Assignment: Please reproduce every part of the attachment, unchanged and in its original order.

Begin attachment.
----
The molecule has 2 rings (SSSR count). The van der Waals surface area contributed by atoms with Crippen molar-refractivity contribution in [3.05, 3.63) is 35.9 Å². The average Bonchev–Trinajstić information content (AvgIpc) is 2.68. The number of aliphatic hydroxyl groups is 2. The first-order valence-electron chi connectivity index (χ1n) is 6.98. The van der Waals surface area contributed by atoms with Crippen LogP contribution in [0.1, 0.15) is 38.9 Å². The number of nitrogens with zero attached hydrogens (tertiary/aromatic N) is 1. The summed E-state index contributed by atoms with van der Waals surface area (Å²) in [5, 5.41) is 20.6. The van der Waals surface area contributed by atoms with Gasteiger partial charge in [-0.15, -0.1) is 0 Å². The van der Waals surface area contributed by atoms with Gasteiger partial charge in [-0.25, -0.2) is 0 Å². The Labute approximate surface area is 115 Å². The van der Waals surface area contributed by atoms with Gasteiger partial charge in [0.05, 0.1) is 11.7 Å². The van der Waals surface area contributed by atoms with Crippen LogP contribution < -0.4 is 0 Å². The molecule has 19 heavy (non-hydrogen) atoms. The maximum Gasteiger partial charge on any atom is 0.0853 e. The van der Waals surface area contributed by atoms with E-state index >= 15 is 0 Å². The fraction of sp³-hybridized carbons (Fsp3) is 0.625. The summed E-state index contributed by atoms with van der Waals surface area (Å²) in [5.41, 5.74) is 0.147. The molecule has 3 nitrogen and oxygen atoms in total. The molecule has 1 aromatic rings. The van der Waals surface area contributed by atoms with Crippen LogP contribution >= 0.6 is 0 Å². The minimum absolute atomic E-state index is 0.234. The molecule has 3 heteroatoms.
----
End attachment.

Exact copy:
The molecule has 2 rings (SSSR count). The van der Waals surface area contributed by atoms with Crippen molar-refractivity contribution in [3.05, 3.63) is 35.9 Å². The average Bonchev–Trinajstić information content (AvgIpc) is 2.68. The number of aliphatic hydroxyl groups is 2. The first-order valence-electron chi connectivity index (χ1n) is 6.98. The van der Waals surface area contributed by atoms with Crippen LogP contribution in [0.1, 0.15) is 38.9 Å². The number of nitrogens with zero attached hydrogens (tertiary/aromatic N) is 1. The summed E-state index contributed by atoms with van der Waals surface area (Å²) in [5, 5.41) is 20.6. The van der Waals surface area contributed by atoms with Gasteiger partial charge in [-0.15, -0.1) is 0 Å². The van der Waals surface area contributed by atoms with Gasteiger partial charge in [-0.25, -0.2) is 0 Å². The Labute approximate surface area is 115 Å². The van der Waals surface area contributed by atoms with Gasteiger partial charge in [0.05, 0.1) is 11.7 Å². The van der Waals surface area contributed by atoms with Crippen LogP contribution < -0.4 is 0 Å². The molecule has 19 heavy (non-hydrogen) atoms. The maximum Gasteiger partial charge on any atom is 0.0853 e. The van der Waals surface area contributed by atoms with E-state index >= 15 is 0 Å². The fraction of sp³-hybridized carbons (Fsp3) is 0.625. The summed E-state index contributed by atoms with van der Waals surface area (Å²) in [5.41, 5.74) is 0.147. The molecule has 3 nitrogen and oxygen atoms in total. The molecule has 1 aromatic rings. The van der Waals surface area contributed by atoms with Crippen LogP contribution >= 0.6 is 0 Å². The minimum absolute atomic E-state index is 0.234. The molecule has 3 heteroatoms.